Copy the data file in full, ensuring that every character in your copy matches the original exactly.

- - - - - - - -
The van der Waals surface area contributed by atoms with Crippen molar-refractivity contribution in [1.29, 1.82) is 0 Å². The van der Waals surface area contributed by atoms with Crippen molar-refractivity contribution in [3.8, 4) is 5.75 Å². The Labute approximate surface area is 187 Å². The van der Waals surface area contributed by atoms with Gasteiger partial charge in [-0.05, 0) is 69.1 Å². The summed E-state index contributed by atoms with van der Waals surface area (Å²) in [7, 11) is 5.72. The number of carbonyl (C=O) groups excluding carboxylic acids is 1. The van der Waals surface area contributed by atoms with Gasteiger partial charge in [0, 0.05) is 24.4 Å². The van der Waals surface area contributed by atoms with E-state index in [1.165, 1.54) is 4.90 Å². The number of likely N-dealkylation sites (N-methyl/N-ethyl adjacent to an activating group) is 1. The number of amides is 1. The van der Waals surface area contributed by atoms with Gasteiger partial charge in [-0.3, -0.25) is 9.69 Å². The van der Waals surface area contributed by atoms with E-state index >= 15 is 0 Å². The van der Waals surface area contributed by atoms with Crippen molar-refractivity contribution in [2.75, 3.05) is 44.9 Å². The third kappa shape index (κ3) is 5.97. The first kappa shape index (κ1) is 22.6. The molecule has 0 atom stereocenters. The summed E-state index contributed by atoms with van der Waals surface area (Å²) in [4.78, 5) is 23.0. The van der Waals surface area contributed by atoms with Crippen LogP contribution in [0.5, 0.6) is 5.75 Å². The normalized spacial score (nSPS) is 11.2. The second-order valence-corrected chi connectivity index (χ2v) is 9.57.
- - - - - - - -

The van der Waals surface area contributed by atoms with Crippen molar-refractivity contribution in [1.29, 1.82) is 0 Å². The van der Waals surface area contributed by atoms with Crippen molar-refractivity contribution in [3.8, 4) is 5.75 Å². The Labute approximate surface area is 187 Å². The van der Waals surface area contributed by atoms with Gasteiger partial charge in [-0.05, 0) is 69.1 Å². The summed E-state index contributed by atoms with van der Waals surface area (Å²) in [7, 11) is 5.72. The number of carbonyl (C=O) groups excluding carboxylic acids is 1. The van der Waals surface area contributed by atoms with Gasteiger partial charge in [0, 0.05) is 24.4 Å². The van der Waals surface area contributed by atoms with E-state index in [1.165, 1.54) is 4.90 Å². The number of likely N-dealkylation sites (N-methyl/N-ethyl adjacent to an activating group) is 1. The number of amides is 1. The van der Waals surface area contributed by atoms with Gasteiger partial charge in [-0.3, -0.25) is 9.69 Å². The van der Waals surface area contributed by atoms with E-state index >= 15 is 0 Å². The van der Waals surface area contributed by atoms with Crippen molar-refractivity contribution in [2.75, 3.05) is 44.9 Å². The third kappa shape index (κ3) is 5.97. The first kappa shape index (κ1) is 22.6. The molecule has 0 atom stereocenters. The summed E-state index contributed by atoms with van der Waals surface area (Å²) in [4.78, 5) is 23.0. The van der Waals surface area contributed by atoms with Crippen LogP contribution in [0.5, 0.6) is 5.75 Å². The normalized spacial score (nSPS) is 11.2. The second-order valence-corrected chi connectivity index (χ2v) is 9.57.